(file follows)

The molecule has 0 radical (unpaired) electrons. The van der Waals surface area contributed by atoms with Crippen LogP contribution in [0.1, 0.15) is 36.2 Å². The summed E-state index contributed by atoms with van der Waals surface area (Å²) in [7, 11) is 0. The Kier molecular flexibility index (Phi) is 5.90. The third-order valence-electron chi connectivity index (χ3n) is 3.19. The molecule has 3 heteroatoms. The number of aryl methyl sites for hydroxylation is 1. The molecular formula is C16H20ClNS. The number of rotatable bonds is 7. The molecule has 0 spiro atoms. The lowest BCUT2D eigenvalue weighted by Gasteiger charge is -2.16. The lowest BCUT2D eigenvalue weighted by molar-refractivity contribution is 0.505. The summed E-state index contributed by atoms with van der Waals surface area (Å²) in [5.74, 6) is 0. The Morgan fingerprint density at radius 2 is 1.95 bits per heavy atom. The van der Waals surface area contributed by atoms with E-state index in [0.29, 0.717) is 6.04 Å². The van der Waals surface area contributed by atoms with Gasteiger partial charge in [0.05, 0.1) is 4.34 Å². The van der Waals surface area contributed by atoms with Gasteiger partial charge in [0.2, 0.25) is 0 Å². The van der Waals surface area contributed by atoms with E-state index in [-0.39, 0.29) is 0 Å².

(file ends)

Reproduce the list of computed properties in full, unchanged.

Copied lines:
The molecule has 0 radical (unpaired) electrons. The van der Waals surface area contributed by atoms with Crippen LogP contribution in [0.1, 0.15) is 36.2 Å². The summed E-state index contributed by atoms with van der Waals surface area (Å²) in [7, 11) is 0. The Kier molecular flexibility index (Phi) is 5.90. The third-order valence-electron chi connectivity index (χ3n) is 3.19. The molecule has 3 heteroatoms. The number of aryl methyl sites for hydroxylation is 1. The molecular formula is C16H20ClNS. The number of rotatable bonds is 7. The molecule has 0 spiro atoms. The lowest BCUT2D eigenvalue weighted by Gasteiger charge is -2.16. The lowest BCUT2D eigenvalue weighted by molar-refractivity contribution is 0.505. The summed E-state index contributed by atoms with van der Waals surface area (Å²) in [5.74, 6) is 0. The Morgan fingerprint density at radius 2 is 1.95 bits per heavy atom. The van der Waals surface area contributed by atoms with E-state index in [0.29, 0.717) is 6.04 Å². The van der Waals surface area contributed by atoms with Gasteiger partial charge in [0.05, 0.1) is 4.34 Å². The van der Waals surface area contributed by atoms with Gasteiger partial charge in [0.2, 0.25) is 0 Å². The van der Waals surface area contributed by atoms with E-state index in [-0.39, 0.29) is 0 Å².